As the poll caravan speeds away and the dust kicked up by half a dozen white SUVs settles, the electoral picture in the Jaipur (rural) parliamentary constituency begins to get clearer.

“We don’t care who the candidates are, we don’t care which party they are from...we are going to vote for Modi...if Modi was from Congress, we would have voted for Congress,” quips Harpal Gurjar, a resident of Shahpura.

A desire to see Narendra Modi as the country's prime minister is driving voters in this constituency to vote for the BJP, regardless of the candidate.

Here, shooter-turned politician Rajywardhan Singh Rathore of the BJP is pitted against towering Congress leader and former union minister C.P. Joshi.

A first timer, brimming with confidence fuelled by the Modi wave, a senior Congress leader who is a minefield of experience and strategy. And with both candidates qualifying for the "parachute" tag - a pejorative for outsiders - this constituency is poised for an interesting contest.

While in terms of experience, Mr. Joshi towers above his opponent who is on his maiden political outing, the Jaipur rural constituency is new terrain for the seasoned Congress leader too.

"It is a fight...its not going to be a cakewalk...that is for certain," admits a Congress worker during Mr. Joshi's public meeting at Ajabnagar.

On his way back from Alwar, Mr. Joshi stops at several villages to campaign.

"The schemes of the UPA government have lifted 15 crore people above the poverty line," he tells a gathering at Mandavara village.

"Modi claims to end corruption...in Gujarat, Modi government did not allow appointment of Lokayukta for eight years...is this how they will end corruption?" he asks.

As he gets back into his Hyundai Santa Fe to head for his next destination, The Hindu got a chance to interact with him.

"This is the first round of campaigning and we're looking for extensive exposure...by visiting panchayat headquarters...we're doing one assembly segment every day," he said.

"I believe in the traditional way of campaigning with more people to people contact...not over reliance on social media."

But hasn't extensive social media engagement helped the BJP build up what is being called the Modi wave?

"The Modi wave is just a creation of the electronic media...that’s the BJP's strategy....in 2004 they tried and failed with India Shining...then in 2009 they banked upon the Loh Purush image for Advani ji...neither worked...this will be the fate of this so called Modi wave too," he says.

On the ground, the Congress cadre is working overtime to garner support for Mr. Joshi.

"He is new here...but he is a towering Congress leader...the regional caste satraps are helping out in seeking votes...the organisation is working for him wholeheartedly," says a member of CP's election team.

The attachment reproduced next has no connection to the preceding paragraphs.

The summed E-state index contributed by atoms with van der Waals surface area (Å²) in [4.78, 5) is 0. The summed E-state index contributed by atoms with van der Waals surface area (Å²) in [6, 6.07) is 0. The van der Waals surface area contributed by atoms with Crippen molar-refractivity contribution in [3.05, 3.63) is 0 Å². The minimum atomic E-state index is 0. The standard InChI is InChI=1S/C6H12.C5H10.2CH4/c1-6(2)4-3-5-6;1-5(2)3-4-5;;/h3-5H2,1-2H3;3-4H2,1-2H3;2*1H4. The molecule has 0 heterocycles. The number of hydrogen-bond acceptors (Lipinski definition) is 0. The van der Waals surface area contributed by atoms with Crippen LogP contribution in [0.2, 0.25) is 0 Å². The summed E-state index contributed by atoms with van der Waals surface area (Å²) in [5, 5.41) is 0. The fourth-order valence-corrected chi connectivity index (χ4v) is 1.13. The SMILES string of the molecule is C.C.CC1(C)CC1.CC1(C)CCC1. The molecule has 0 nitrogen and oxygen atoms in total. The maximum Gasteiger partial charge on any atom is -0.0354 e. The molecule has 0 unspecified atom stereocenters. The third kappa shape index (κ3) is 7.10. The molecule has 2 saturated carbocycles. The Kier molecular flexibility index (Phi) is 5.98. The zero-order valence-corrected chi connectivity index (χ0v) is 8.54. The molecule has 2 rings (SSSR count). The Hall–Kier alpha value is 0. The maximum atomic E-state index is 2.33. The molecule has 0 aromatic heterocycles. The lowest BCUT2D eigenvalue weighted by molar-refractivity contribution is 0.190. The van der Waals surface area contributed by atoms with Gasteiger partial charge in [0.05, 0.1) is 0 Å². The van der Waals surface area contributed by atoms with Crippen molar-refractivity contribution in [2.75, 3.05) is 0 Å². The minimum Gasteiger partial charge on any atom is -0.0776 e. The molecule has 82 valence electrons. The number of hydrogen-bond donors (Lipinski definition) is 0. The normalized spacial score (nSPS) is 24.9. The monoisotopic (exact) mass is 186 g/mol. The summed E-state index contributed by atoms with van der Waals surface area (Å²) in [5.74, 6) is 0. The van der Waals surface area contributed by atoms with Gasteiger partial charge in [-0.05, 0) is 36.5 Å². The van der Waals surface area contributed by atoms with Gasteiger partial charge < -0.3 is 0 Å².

"But there are about 2,00,000 city votes...mostly from Jhotwara...that could favour the BJP," he says.

Mr. Joshi is likely to benefit from the substantial Brahmin population in this constituency. He will also be expecting the Jats, who have been traditional Congress supporters, and Gujjars rallying behind Bansur MLA Shakuntala Ravat, to vote in his favour.

“C.P. Joshi is a good leader...but even if he wins what will he do when there will be BJP governments at the centre as well in Rajasthan,” says Shankarlal Sharma, a private school teacher.

Rajyawardhan

Meanwhile, out in other villages of Kotputli, CP's rival Rajyawardhan Rathore tries hard to connect with the voters. “This election is for the country...for Modi...at a time when you all hate politicians, Modi seems like a blessing from the heavens,” he tells his audience at Gopalpura village.

“Karnal mharo bhaylo, Lok Sabha me jayalo (Colonel is our brother, and he will go the Lok Sabha),” his “hype men” exhort the people to repeat after them.

Mr. Rathore is almost exclusively relying on the Modi wave for a victory here. In fact, to zealous BJP workers, caste equations, issues, and candidates are just words that have been rendered insignificant by the presence of the Modi factor.

“We don’t even need to do anything...Modi will win all seats for us,” says a BJP worker at Rajyawardhan's public meeting.

The trunk of Mr. Rathore's SUV is stocked with turbans presented to him on the way by BJP supporters.

“Forget about me...just remember Modi....it’s a common cause...there has to be one mission...get Modi in the PM's kursi,” he says as we head for the next village on his itinerary.

This is your maiden political outing and you are completely relying on the Modi wave. Doesn't that overshadow your individual identity/vision as a party candidate?

“What if every soldier starts thinking like that? In Athens nobody knew me before I won the medal...it doesn’t matter,” he says, adding as an afterthought, “it is for the people to decide”.

Ask him if it doesn’t work out, will he continue to be in politics and with the BJP, and the reply is a rehearsed “no going back”.

“Usually I burn my bridges when I do something...that is what keeps me going,” he says.

Is he enjoying this? The campaigning, moving around in villages...being a politician?

“I have jumped into the deep sea without a life jacket...but I am enjoying it...at least I am a voter in this constituency...C.P. Joshi is asking for votes when he can’t vote for himself here,” he responds.

On the way back to Jaipur, we stop at Ramavtar Yadav's tea stall on Narayanpur by-pass and opinions on Modi inevitably start filling the air, wafting along with the steam from the earthen tea cups.

“The country needs change and Modi will change...something...we don’t know what or how...but he will,” says Ramavtar, stamping his vague hope with a confident twirl of his moustache.